LIZZIE KELLY: For female jockeys, weighing rooms are NOT fit for purpose

LIZZIE KELLY: Bryony Frost’s bullying allegations have shone a light on weighing room culture… in 2021 these facilities for female jockeys are NOT fit for purpose

  • Bryony Frost’s bullying allegations have resulted in scrutiny on weighing rooms 
  • Weighing room facilities for young female jockeys are not fit for purpose 
  • The layout of such rooms can lead female jockeys into uncomfortable situations
  • The facilities are not just substandard, they are outrageously unsatisfactory 











Scrutiny on horseracing and in particular the weighing room culture has never been greater because of the allegations of bullying made by Bryony Frost against fellow jump jockey Robbie Dunne.

Frost’s allegations have also put the sport on trial.

Let me state now, some of the weighing room facilities and the situations they create, especially for young female jockeys entering the sport, are not fit for purpose. That rings true irrespective of the outcome of the Frost-Dunne case.

Lizzie Kelly (pictured) says weighing rooms are not fit for purpose for young female jockeys

I am not alone in being uncomfortable about how the British Horseracing Authority have handled the investigation into Frost’s complaints.

They seem to have lost control of the case, with leaked documents appearing in a Sunday newspaper and the unexplained departure of an employee who conducted the investigation. It has also taken far too long to bring this case to a conclusion.

There has been speculation about weighing room culture and accusations of a code of silence among jockeys when they are asked about the case.

All complaints must be thoroughly investigated, although a situation where bullying is routinely allowed and even condoned in the weighing room is not something I recognise.

But the physical layout of many weighing rooms can lead a young female jockey into potentially uncomfortable situations. That is a massive issue and needs to be addressed urgently.

Bryony Frost (pictured) has cast the issue under the spotlight after making bullying claims

Bryony Frost (pictured) has cast the issue under the spotlight after making bullying claims

The British Horseracing Authority is in the midst of a row after Frost made claims against Robbie Dunne (pictured)

The British Horseracing Authority is in the midst of a row after Frost made claims against Robbie Dunne (pictured)

For context, you need to understand how weighing rooms work. Some were designed when jockeys were still all men.

Male and female jockeys have separate changing areas. There may be communal zones, a tea room and TVs to watch the racing. Valets are employed and paid by riders on a sliding scale — depending on how many rides they have each day — to wash their racing kit and look after their equipment.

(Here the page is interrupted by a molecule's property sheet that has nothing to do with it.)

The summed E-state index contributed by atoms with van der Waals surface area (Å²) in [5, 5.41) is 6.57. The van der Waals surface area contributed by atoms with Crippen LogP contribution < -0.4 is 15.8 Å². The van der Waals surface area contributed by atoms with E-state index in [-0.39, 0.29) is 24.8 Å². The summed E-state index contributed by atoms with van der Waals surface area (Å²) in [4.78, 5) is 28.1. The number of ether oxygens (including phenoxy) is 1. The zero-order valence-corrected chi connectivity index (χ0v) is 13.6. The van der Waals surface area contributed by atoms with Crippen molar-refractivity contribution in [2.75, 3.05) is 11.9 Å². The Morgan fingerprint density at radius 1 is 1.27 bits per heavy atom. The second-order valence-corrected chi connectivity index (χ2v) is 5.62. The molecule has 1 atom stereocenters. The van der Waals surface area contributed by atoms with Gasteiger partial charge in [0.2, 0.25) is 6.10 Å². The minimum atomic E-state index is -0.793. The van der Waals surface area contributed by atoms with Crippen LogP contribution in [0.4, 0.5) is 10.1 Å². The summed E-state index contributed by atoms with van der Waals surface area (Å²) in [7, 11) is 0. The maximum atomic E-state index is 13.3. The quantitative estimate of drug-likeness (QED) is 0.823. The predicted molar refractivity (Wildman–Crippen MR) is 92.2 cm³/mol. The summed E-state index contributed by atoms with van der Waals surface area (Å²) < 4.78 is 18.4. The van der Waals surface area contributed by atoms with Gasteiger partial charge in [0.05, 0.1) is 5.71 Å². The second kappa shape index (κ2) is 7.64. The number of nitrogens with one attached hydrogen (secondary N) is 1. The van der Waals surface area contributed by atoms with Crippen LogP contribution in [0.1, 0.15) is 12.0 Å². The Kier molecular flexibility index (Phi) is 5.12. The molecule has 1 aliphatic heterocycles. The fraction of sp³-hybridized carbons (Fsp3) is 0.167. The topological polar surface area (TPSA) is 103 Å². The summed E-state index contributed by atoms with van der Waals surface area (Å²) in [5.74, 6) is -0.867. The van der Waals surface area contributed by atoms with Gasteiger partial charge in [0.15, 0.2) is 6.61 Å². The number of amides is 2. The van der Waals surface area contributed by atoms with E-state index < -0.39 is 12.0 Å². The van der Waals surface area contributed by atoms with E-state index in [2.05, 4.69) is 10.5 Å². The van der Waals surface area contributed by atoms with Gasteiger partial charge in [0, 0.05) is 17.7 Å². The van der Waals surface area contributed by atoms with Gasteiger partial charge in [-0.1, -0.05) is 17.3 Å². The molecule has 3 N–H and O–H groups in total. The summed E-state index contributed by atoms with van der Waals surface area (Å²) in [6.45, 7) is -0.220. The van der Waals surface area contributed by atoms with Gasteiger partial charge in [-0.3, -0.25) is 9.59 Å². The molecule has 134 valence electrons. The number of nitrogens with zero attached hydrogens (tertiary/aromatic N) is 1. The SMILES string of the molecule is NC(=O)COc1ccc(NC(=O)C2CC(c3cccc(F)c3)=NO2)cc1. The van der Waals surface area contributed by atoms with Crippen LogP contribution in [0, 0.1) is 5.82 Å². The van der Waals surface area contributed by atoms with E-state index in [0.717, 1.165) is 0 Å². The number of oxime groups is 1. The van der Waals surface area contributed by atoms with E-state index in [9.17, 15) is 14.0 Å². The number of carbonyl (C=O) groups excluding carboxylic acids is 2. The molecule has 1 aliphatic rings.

The valets are all male and are based in the men’s changing room. That means female jockeys have to go into the male changing room to do their job.

Bizarre as it may seem, there are positives in this for female jockeys. A race starts in the weighing room. That is where the jockeys discuss what is going to happen in the next race — who intends going out front or hold up their mounts. Whose mounts jump left or right, and which horses are keen and pull hard early in a race.

Those are just a few tactical things that help as you prepare mentally and start to focus on getting the spot you want down at the start. It would be a negative to be excluded from that chat. Let’s not pretend this is not intimidating, especially at the start of the career of a female jockey, maybe still in her teens. It can be intimidating for young male jockeys, too.

In the ladies’ changing room, we used to make a joke of going into the men’s changing room, especially with newer jockeys, so that they felt more at ease.

Weighing room culture can put young jockeys in awkward situations and needs to change

Weighing room culture can put young jockeys in awkward situations and needs to change

In a changing room, it can be overwhelming when you are surrounded by people you admire and revere, because of what they have achieved within the sport. It is that aura people talk about, But as a group, we would laugh with one another that those individuals weren’t so scary once you’d seen a few bare bottoms!

That situation will really surprise some people. The world is changing and that is not acceptable now.

I had my last ride in the 2019-20 season and it feels like even my experiences will soon be categorised as stories from ‘the good old days’. It’s hard to think of any other sport in which they would accept such a scenario.

The BHA have got to be stronger in pressing racecourses in improving facilities for all jockeys

The BHA have got to be stronger in pressing racecourses in improving facilities for all jockeys

Can you imagine the uproar if Emma Raducanu had to go into the men’s changing room before a match at Wimbledon next summer?

The BHA have got to be stronger in pressing racecourses to improve their facilities for all jockeys, but especially for female riders. Very often, the facilities for female jockeys are simply not up to scratch. Some are so cramped that they are like shoeboxes, with no saunas or TVs. At one track, the female jockeys even had to lobby for a working clock!

Too many racecourses have not committed to improving standards in the weighing rooms for the increasing number of female riders.

The facilities aren’t just substandard, they are outrageously unsatisfactory.

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